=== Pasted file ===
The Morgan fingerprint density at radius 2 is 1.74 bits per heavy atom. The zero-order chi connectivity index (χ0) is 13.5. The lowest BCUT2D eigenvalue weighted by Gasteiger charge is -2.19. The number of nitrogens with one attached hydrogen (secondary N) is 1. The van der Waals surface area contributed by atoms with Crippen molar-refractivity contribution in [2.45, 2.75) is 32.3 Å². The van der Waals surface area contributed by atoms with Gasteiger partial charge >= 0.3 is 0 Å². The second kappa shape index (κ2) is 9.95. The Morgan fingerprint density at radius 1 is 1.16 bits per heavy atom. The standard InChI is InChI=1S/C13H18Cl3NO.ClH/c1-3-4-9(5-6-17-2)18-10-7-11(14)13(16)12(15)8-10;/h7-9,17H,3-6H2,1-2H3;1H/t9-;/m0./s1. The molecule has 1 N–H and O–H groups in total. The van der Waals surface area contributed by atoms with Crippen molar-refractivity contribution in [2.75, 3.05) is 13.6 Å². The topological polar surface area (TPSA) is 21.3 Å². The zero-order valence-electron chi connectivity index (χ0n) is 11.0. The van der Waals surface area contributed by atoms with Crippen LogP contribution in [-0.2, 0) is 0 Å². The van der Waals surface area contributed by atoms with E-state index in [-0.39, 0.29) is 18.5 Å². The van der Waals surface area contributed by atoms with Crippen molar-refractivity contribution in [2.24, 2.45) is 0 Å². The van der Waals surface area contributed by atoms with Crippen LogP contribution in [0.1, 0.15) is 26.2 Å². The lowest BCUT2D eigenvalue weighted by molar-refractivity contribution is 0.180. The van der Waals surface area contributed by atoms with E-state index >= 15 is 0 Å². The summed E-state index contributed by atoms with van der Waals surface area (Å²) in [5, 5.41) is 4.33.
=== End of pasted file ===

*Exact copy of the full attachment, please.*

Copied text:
The Morgan fingerprint density at radius 2 is 1.74 bits per heavy atom. The zero-order chi connectivity index (χ0) is 13.5. The lowest BCUT2D eigenvalue weighted by Gasteiger charge is -2.19. The number of nitrogens with one attached hydrogen (secondary N) is 1. The van der Waals surface area contributed by atoms with Crippen molar-refractivity contribution in [2.45, 2.75) is 32.3 Å². The van der Waals surface area contributed by atoms with Gasteiger partial charge >= 0.3 is 0 Å². The second kappa shape index (κ2) is 9.95. The Morgan fingerprint density at radius 1 is 1.16 bits per heavy atom. The standard InChI is InChI=1S/C13H18Cl3NO.ClH/c1-3-4-9(5-6-17-2)18-10-7-11(14)13(16)12(15)8-10;/h7-9,17H,3-6H2,1-2H3;1H/t9-;/m0./s1. The molecule has 1 N–H and O–H groups in total. The van der Waals surface area contributed by atoms with Crippen molar-refractivity contribution in [2.75, 3.05) is 13.6 Å². The topological polar surface area (TPSA) is 21.3 Å². The zero-order valence-electron chi connectivity index (χ0n) is 11.0. The van der Waals surface area contributed by atoms with Crippen LogP contribution in [-0.2, 0) is 0 Å². The van der Waals surface area contributed by atoms with E-state index in [-0.39, 0.29) is 18.5 Å². The van der Waals surface area contributed by atoms with Crippen molar-refractivity contribution in [2.24, 2.45) is 0 Å². The van der Waals surface area contributed by atoms with Crippen LogP contribution in [0.1, 0.15) is 26.2 Å². The lowest BCUT2D eigenvalue weighted by molar-refractivity contribution is 0.180. The van der Waals surface area contributed by atoms with E-state index >= 15 is 0 Å². The summed E-state index contributed by atoms with van der Waals surface area (Å²) in [5, 5.41) is 4.33.